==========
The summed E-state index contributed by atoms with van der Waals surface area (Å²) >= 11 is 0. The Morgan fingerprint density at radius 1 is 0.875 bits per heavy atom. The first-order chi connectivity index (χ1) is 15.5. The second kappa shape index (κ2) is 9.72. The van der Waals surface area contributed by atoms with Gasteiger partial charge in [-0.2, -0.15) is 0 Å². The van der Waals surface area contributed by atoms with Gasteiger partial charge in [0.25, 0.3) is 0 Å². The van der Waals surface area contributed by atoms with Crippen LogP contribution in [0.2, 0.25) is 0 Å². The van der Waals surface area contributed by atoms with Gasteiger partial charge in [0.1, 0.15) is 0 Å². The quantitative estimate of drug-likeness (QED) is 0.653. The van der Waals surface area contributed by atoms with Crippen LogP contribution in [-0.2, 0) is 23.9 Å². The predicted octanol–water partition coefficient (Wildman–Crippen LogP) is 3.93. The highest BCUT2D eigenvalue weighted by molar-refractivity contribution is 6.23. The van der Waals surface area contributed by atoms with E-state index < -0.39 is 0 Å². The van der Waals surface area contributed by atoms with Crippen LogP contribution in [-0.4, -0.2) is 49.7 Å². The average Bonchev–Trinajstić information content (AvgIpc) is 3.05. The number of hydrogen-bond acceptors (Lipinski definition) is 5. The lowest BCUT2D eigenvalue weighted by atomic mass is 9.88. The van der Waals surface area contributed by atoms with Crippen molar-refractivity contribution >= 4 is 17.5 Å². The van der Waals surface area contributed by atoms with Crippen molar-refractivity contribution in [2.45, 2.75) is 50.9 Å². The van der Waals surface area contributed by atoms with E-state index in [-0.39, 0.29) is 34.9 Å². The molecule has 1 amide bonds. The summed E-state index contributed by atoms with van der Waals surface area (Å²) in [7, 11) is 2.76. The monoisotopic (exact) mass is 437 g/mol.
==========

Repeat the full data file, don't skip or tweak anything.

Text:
The summed E-state index contributed by atoms with van der Waals surface area (Å²) >= 11 is 0. The Morgan fingerprint density at radius 1 is 0.875 bits per heavy atom. The first-order chi connectivity index (χ1) is 15.5. The second kappa shape index (κ2) is 9.72. The van der Waals surface area contributed by atoms with Gasteiger partial charge in [-0.2, -0.15) is 0 Å². The van der Waals surface area contributed by atoms with Gasteiger partial charge in [0.25, 0.3) is 0 Å². The van der Waals surface area contributed by atoms with Crippen LogP contribution in [0.2, 0.25) is 0 Å². The van der Waals surface area contributed by atoms with Gasteiger partial charge in [0.1, 0.15) is 0 Å². The quantitative estimate of drug-likeness (QED) is 0.653. The van der Waals surface area contributed by atoms with Crippen LogP contribution in [-0.2, 0) is 23.9 Å². The predicted octanol–water partition coefficient (Wildman–Crippen LogP) is 3.93. The highest BCUT2D eigenvalue weighted by molar-refractivity contribution is 6.23. The van der Waals surface area contributed by atoms with E-state index < -0.39 is 0 Å². The van der Waals surface area contributed by atoms with Crippen LogP contribution in [-0.4, -0.2) is 49.7 Å². The average Bonchev–Trinajstić information content (AvgIpc) is 3.05. The number of hydrogen-bond acceptors (Lipinski definition) is 5. The lowest BCUT2D eigenvalue weighted by atomic mass is 9.88. The van der Waals surface area contributed by atoms with Crippen molar-refractivity contribution >= 4 is 17.5 Å². The van der Waals surface area contributed by atoms with Crippen molar-refractivity contribution in [2.45, 2.75) is 50.9 Å². The van der Waals surface area contributed by atoms with E-state index in [-0.39, 0.29) is 34.9 Å². The molecule has 1 amide bonds. The summed E-state index contributed by atoms with van der Waals surface area (Å²) in [7, 11) is 2.76. The monoisotopic (exact) mass is 437 g/mol.